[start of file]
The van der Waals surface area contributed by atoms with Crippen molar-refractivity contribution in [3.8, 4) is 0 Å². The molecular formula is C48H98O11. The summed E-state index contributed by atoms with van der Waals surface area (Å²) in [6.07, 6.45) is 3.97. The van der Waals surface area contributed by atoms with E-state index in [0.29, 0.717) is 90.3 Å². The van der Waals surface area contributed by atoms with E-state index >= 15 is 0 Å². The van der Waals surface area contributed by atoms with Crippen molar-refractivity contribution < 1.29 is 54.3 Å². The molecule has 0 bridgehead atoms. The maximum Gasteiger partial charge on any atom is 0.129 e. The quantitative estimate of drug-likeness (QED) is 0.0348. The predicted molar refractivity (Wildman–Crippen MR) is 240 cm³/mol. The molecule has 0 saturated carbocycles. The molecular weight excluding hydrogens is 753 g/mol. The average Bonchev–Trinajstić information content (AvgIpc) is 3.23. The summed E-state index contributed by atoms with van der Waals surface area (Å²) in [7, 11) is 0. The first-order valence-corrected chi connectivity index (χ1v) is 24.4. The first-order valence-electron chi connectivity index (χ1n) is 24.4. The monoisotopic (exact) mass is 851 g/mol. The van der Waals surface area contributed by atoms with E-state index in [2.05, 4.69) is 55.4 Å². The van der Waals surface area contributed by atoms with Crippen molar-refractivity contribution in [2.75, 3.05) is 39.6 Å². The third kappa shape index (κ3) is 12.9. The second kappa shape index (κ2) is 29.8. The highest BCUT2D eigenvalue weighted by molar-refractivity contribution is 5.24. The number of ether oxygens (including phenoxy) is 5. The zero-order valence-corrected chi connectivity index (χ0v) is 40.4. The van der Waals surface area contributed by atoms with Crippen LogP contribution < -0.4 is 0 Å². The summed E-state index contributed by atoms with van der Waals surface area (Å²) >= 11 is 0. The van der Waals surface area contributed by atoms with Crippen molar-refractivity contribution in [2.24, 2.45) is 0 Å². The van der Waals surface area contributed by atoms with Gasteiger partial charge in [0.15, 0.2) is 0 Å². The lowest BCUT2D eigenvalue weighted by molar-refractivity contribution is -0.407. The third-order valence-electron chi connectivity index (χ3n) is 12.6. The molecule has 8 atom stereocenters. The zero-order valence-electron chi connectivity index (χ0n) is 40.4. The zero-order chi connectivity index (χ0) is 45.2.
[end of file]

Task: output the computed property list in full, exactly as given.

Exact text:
The van der Waals surface area contributed by atoms with Crippen molar-refractivity contribution in [3.8, 4) is 0 Å². The molecular formula is C48H98O11. The summed E-state index contributed by atoms with van der Waals surface area (Å²) in [6.07, 6.45) is 3.97. The van der Waals surface area contributed by atoms with E-state index in [0.29, 0.717) is 90.3 Å². The van der Waals surface area contributed by atoms with E-state index >= 15 is 0 Å². The van der Waals surface area contributed by atoms with Crippen molar-refractivity contribution < 1.29 is 54.3 Å². The molecule has 0 bridgehead atoms. The maximum Gasteiger partial charge on any atom is 0.129 e. The quantitative estimate of drug-likeness (QED) is 0.0348. The predicted molar refractivity (Wildman–Crippen MR) is 240 cm³/mol. The molecule has 0 saturated carbocycles. The molecular weight excluding hydrogens is 753 g/mol. The average Bonchev–Trinajstić information content (AvgIpc) is 3.23. The summed E-state index contributed by atoms with van der Waals surface area (Å²) in [7, 11) is 0. The first-order valence-corrected chi connectivity index (χ1v) is 24.4. The first-order valence-electron chi connectivity index (χ1n) is 24.4. The monoisotopic (exact) mass is 851 g/mol. The van der Waals surface area contributed by atoms with E-state index in [2.05, 4.69) is 55.4 Å². The van der Waals surface area contributed by atoms with Crippen molar-refractivity contribution in [2.75, 3.05) is 39.6 Å². The third kappa shape index (κ3) is 12.9. The second kappa shape index (κ2) is 29.8. The highest BCUT2D eigenvalue weighted by molar-refractivity contribution is 5.24. The number of ether oxygens (including phenoxy) is 5. The zero-order valence-corrected chi connectivity index (χ0v) is 40.4. The van der Waals surface area contributed by atoms with Crippen LogP contribution < -0.4 is 0 Å². The summed E-state index contributed by atoms with van der Waals surface area (Å²) >= 11 is 0. The van der Waals surface area contributed by atoms with Crippen molar-refractivity contribution in [2.24, 2.45) is 0 Å². The van der Waals surface area contributed by atoms with Gasteiger partial charge in [0.15, 0.2) is 0 Å². The lowest BCUT2D eigenvalue weighted by molar-refractivity contribution is -0.407. The third-order valence-electron chi connectivity index (χ3n) is 12.6. The molecule has 8 atom stereocenters. The zero-order valence-electron chi connectivity index (χ0n) is 40.4. The zero-order chi connectivity index (χ0) is 45.2.